With the lack of action setting their campaign back for a few years, the group decided to pivot. If the State Ministry wouldn’t help them, they would appeal directly to the city governments themselves.
As luck would have it, a city in Kalimantan—where Tiza had seen drastic environmental destruction all those years ago—would give them just what they needed to get the ball rolling.
Banjarmasin City had participated in the plastic charge trial and was so pleased with the results that they told the Plastic Bag Diet Movement that they decided to craft their own legislation to reduce plastic bag use. Instead of just charging customers for using plastic bags, Banjarmasin officials decided to outright ban them.
This set off a snowball effect. With the Plastic Bag Diet Movement’s and the Ministry of Environment’s help, the city was able to organize a symposium on the plastic bag ban, inviting representatives from nearly 30 cities to learn more about Banjarmasin’s policies. Other cities saw how the bans weren’t just feasible; they were beneficial and, more importantly, replicable.
“The next year, there was another city [banning plastic bags],” Tiza recalled. “In 2018, there were five cities. In 2019, there were 13. It just kept rolling and rolling.”
Once Bali and Jakarta announced that they, too, were banning plastic bags, the movement exploded across Indonesia, with roughly 40 new cities making their own regulations within the next couple of years.
Not all sectors shared the cities’ enthusiasm, however. There was significant pushback from the plastics industry, the recycling industry, and waste pickers’ interest groups. Tiza found herself invited to Parliament for a dialogue with these sectors, and they decided to make a show of force.
“I hadn’t anticipated that the industry interest groups would invite themselves. They had invited like 10 other people; their names were not in the invitation,” Tiza shared. “I came into the room and it was just me, and I was seven months pregnant at the time. Just me, a heavily pregnant lady, and about 10 to 12 guys who were all against plastic bag bans.”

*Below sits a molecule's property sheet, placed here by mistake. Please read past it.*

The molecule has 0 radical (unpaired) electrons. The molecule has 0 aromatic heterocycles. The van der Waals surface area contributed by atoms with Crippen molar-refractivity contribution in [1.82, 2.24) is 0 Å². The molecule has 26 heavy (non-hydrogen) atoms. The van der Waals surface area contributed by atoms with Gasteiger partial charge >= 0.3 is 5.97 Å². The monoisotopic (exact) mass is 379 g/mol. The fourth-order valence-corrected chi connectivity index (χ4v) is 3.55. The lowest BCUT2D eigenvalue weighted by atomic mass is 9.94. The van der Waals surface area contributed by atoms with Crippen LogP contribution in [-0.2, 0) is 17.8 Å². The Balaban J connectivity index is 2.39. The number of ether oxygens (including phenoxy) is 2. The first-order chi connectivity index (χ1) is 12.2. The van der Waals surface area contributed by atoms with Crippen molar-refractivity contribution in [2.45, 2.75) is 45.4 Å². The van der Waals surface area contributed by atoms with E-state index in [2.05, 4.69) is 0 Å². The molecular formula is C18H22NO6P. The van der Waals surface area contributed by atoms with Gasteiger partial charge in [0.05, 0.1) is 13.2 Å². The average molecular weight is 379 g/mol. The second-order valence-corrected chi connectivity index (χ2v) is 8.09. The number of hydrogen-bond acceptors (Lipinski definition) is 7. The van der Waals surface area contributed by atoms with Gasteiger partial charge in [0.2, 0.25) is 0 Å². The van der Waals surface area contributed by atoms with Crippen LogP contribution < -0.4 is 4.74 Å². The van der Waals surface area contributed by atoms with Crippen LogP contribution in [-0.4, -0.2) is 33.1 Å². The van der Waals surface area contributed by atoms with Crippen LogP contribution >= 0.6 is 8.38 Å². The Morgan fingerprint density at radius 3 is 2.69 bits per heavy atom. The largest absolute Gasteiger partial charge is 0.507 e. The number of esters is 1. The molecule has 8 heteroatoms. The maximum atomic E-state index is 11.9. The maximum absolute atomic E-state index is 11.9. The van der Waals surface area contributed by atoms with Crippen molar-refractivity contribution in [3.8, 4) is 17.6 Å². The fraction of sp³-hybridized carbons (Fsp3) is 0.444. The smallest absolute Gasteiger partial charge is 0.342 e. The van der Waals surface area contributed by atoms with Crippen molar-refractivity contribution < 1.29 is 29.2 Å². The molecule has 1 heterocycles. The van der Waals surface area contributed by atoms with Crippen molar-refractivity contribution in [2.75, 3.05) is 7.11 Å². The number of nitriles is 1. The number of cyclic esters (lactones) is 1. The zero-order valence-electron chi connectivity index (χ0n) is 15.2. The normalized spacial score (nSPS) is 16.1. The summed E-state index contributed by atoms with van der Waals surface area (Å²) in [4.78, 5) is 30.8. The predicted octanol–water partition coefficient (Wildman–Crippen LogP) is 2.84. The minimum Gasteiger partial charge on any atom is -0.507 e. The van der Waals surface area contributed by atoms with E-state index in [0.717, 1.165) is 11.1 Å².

The groups argued that plastic bag bans would have a negative impact on the economy. The plastic manufacturers said they’d have to lay workers off, the recycling industry representatives said they’d lose their feedstock, and the waste picker groups said they’d lose their jobs.
In her counterpoint, Tiza showed how the bans could actually be beneficial to their respective industries: “What I said was, basically, ‘I’m trying to prevent some waste from being produced, so that waste management can become more effective. We’re basically taking the low-value plastics out of the chain, so that you guys can focus on the high-value plastics, and the recyclables.‘”
The groups would respond by disparaging her, saying that she didn’t understand how the world worked. They told her that her efforts were unnecessary, since everything could be recycled, anyway.
“I said, ‘if you can recycle everything, that’s amazing,’” Tiza shared. “‘Why don’t you focus on the waste that’s in the landfill … on the waste that’s in the sea and the rivers? Focus on collecting those, focus on recycling those, that would be amazing. I will focus on closing your tap. We can all work in tandem. We can have a great collaboration.’ And that basically concluded the conversation. Ultimately the parliament did not pursue any resistance to plastic bag bans. So I think we won that one.”
But these victories are only the beginning, in Tiza’s view. The Plastic Bag Diet Movement has recently launched its “Reuse in Jakarta” program, which aims to promote the reusing of goods rather than disposal. It’s a means towards their organization’s end goal of pushing for a more circular economy in Indonesia.
“We want reuse to become embedded within the economic system and the supply chain. We’re starting out small, but actually, the vision is much bigger, much more comprehensive. It should be completely standardized. It should be as natural as just going to a supermarket, buying stuff, and disposing of your stuff just as before, except that none of that stuff sacrifices the natural environment,” Tiza said.
She added: “So when everything is reusable, regenerative, recyclable—that’s when I’ll say my work is done. It’s a big vision, though! But I don’t mind the big vision. You have to because the big vision is what makes sense.”
For Tiza, she realizes that big vision is bound to be fraught with new challenges. Beyond the work involved in educating people about a circular economy, she’ll have to deal with the same government bureaucracy that made plastic bans a decade-long effort. She’ll also have to face pushback from players whose business interests conflict with sustainability.
It’s a whole new set of adversities she’ll have to deal with, but Tiza can’t imagine spending her life any other way, even if it isn’t exactly the kind of life she’d thought she’d lead when she was younger.
“I can’t fathom not trying to save the planet. Nobody said that it would be easy, but it would be worth it. That’s what I always have in mind,” she said. “‘Worth it’ doesn’t necessarily mean we’ll ultimately succeed. I have my doubts sometimes. But it means that I can be at peace with myself knowing that I tried as hard as I did.”